Commentary

Harris: Byron Leftwich is not the answer

Updated: September 18, 2007, 5:39 PM ET
By Christopher Harris | ESPN.com

Byron Leftwich signs with Atlanta, and I don't care.

Okay, I care a little. And I'm sure Mrs. Leftwich is quite moved. But the problems with the Falcons' offense go far beyond the mercurial play of Joey Harrington, and I don't believe they'll be cured by Leftwich, even if Leftwich winds up starting right away. Warrick Dunn, Jerious Norwood, Joe Horn, Alge Crumpler ... none of these fine fellows are turning to fantasy gold because Iron Byron is walking (and then eventually limping) through that door.

Listen, the problems with Atlanta could make a fine doctoral thesis. You can change offenses in an offseason. You can have your megastar starting quarterback thrown into jail in an offseason, and then hire a journeyman with more hate mail than Larry Bird still coming in from Detroit. You can have your starting rusher undergo relatively major surgery. You can sign a washed-up 35-year-old wide receiver to be your top guy catching passes. But I wouldn't recommend you do all these things at once. The offensive line in Atlanta is actually pretty okay, and honestly, Harrington hasn't played terribly. But the rushers have been uninspired, the play-calling has been conservative, and for the umpteenth season in a row, there's really nobody other than Crumpler who can, like, catch.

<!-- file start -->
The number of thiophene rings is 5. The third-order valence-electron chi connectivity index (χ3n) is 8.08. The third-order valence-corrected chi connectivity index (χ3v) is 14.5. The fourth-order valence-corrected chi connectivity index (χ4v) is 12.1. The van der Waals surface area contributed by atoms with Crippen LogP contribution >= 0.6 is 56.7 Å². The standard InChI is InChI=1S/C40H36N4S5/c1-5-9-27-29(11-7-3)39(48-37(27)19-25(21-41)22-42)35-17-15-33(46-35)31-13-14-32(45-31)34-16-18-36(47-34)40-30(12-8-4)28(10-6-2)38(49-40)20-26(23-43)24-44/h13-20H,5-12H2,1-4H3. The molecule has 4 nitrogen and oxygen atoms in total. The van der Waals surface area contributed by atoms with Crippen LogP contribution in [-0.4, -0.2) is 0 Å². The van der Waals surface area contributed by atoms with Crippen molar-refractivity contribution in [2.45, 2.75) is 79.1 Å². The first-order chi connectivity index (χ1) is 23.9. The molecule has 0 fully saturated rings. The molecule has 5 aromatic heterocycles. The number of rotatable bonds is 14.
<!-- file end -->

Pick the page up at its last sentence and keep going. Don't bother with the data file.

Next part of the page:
Also, Leftwich brings a lot of baggage with him. He's not mobile, he's not accurate and his decision-making has been, shall we say, questioned. Jacksonville jettisoned him a week or so before the season in favor of a guy with the same basic throwing problems (though David Garrard does have quite a bit more mobility). And while Leftwich signed a two-year contract to play in the Georgia Dome, and while I haven't seen the actual terms yet, I can't imagine there's a lot of guaranteed money, meaning I don't think the Falcons are married to Leftwich. They'll put him in a backup role for a couple weeks, see how Harrington progresses, and go from there. Maybe Joey turns Joe Montana and all this becomes irrelevant; more likely, he struggles and Leftwich becomes the starter, and still no one starting at quarterback attains fantasy relevance. Let someone else in your league get caught up in this story. Except in exceedingly deep leagues, I strongly doubt Byron Leftwich will help your fantasy team, or anyone on it.

Christopher Harris is a fantasy baseball, football and racing analyst for ESPN.com. You can e-mail him here.

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